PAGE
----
Asian foreign direct investments are significant in the Visegrad countries (Czech Republic, Hungary, Poland and Slovakia). Statistics compiled by the OECD’s new balance of payments manual (BPM6) show that the FDI stock of Asian investors is significantly higher than the data on direct investors suggest, meaning that companies go through intermediary countries before the investment reaches its final destination. The purpose of the article is to analyse why Asian FDI invest through intermediaries rather than directly. The paper analyses the main reasons for this “indirectedness” based on statistical data, other sources and semi-structured interviews with automotive and electronics companies. Our results show that the motivations for using an intermediary country can be manifold. Tax optimisation is often the reason why a company goes through a country with a more favourable regulatory environment. In addition, the geographical distance and global production chain considerations can be important, as well as the aim of companies from emerging countries to conceal the investor’s real origin. The increasing number of acquisitions further enhances the share of indirect investments, as with the acquisition of a foreign parent company the new owner also inherits its subsidiaries.
In this article, the authors deal with the issue of the women’s status in labor relations both in the Czech Republic and Slovakia. The authors examined the regulation of the position of women in labor law regulations and compared their results, trying to answer the main question – In which state is it better to work for women after the break-up of Czechoslovakia? Methods of analysis, comparison and synthesis were used. By examining scientific texts and legislation, were the authors able to articulate comprehensive conclusions, not only from the labor law perspective, but also taking into consideration antidiscrimination regulations. The authors reached a conclusion that labor regulations in the Czech Republic are slightly more favorable for women than in the Slovak Republic.
The pursuit of global competitiveness requires a complex system of measures that enable the promotion of business. Yet this goal is strongly hindered by interdisciplinary (legal, economic, managerial, IT) red tape programs in both national and supranational frameworks. The aim of the paper is to enhance the understanding of red tape by identifying key sector-specific problems in administrative areas that are crucial for SMEs and offer suggestions for improvement. The paper explores measures related to red tape in the Slovenian and European contexts based on the understanding that transparent regulation with efficient procedures is a precondition for a business-friendly environment that attracts investments. The research is based on a combination of empirical methods applied to a base of over 900 surveys collected from Slovenian SMEs in 2016 and 2017. The results show that entrepreneurs see the greatest administrative burdens in the area of accounting and financial reports, especially the number of the documents needed, the time needed to perform a procedure, and the need for outsourcing.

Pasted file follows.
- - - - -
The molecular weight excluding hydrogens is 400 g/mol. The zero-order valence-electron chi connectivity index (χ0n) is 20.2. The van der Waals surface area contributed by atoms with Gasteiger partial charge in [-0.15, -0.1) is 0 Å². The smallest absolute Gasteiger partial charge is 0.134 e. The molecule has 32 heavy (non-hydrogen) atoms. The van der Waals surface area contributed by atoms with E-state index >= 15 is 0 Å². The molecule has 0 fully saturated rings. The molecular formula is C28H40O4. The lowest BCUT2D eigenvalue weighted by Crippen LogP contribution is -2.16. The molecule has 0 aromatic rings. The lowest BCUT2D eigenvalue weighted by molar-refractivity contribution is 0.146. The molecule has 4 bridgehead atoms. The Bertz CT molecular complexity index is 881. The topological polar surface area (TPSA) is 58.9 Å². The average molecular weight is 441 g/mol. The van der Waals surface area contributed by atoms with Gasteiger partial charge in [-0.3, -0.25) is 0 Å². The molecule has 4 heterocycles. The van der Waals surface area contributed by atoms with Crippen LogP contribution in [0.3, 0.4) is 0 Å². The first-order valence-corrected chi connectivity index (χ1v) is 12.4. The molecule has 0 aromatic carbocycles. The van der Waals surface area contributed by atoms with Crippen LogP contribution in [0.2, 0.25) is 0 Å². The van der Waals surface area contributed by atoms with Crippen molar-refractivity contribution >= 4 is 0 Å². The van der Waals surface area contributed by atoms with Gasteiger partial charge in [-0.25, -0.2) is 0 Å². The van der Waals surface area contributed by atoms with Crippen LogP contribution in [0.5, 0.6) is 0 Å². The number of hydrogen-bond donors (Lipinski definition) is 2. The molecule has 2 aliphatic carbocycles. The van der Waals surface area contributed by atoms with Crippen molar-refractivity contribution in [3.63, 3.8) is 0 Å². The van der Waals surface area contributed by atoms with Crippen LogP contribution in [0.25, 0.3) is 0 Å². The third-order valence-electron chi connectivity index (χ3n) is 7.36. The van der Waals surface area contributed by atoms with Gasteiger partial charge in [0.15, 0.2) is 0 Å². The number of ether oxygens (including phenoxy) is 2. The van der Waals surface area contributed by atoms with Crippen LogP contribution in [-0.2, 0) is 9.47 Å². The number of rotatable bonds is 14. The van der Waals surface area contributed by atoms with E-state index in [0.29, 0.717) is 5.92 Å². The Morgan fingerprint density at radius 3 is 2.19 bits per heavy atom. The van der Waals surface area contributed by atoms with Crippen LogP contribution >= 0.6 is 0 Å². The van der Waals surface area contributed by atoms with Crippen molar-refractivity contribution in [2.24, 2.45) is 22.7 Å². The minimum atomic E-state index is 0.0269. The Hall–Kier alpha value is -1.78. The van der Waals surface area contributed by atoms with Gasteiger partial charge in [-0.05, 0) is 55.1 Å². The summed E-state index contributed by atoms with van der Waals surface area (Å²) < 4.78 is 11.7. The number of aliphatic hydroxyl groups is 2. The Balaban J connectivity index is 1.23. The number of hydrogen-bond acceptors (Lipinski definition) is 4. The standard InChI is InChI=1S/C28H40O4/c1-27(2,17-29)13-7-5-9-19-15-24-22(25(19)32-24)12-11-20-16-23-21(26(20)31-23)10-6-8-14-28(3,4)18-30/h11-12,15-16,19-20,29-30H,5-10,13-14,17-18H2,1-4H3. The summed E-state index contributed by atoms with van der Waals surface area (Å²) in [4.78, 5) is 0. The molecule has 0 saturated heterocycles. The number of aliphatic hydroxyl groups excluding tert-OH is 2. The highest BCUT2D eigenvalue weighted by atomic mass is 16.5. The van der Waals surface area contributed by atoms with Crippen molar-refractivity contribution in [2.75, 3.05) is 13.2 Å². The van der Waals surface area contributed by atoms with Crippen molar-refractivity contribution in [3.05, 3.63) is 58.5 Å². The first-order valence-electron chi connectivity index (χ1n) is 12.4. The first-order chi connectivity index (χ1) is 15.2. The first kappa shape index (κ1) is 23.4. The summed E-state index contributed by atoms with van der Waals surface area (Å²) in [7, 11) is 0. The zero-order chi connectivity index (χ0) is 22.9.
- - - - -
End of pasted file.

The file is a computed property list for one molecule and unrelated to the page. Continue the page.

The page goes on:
Many empiric analyses on the topic of the progression exist and despite their often contradictory results governments still include their conclusions in to their tax policies. Many questions arise in relation to the issue: What is the theoretical justification of progressive taxation? What are the effects of the progression from the microeconomic and macroeconomic perspectives? Which conditions should be met in the real-world for progressive taxation to be effective?
The purpose of the article is to find the answers to these questions. We aim to identify a set of requirements that shall be observed if the efficiency of progressive taxation in real conditions is the goal. We conclude that the taxation as a built-in stabilizer have an impact on economic stability under certain conditions. We described the mechanism of how the taxation act in the counter-cyclic and pro-social way and we defined the factors which influence the efficiency of progressive taxation in the real economy.
Since Bitcoin introduction in 2008, the cryptocurrency market has grown into hundreds-of-billion-dollar market. The cryptocurrency market is well known as very volatile, mainly for the fact that the cryptocurrencies have not the price to fall back upon and that anybody can join the trading (no license or approval is required). Since empirical literature suggests that GARCH-type models dominate as VaR estimators the overall objective of this paper is to perform comprehensive volatility and VaR estimation for three major digital assets and conclude which method gives the best results in terms of risk management. The methods we used are parametric (GARCH and EWMA model), non-parametric (historical VaR) and Monte Carlo simulation (given by Geometric Brownian Motion). We conclude that the best method for value-at-risk estimation for cryptocurrencies is the Monte Carlo simulation due to the heavy diffusion (stochastic) process and robustness of the results.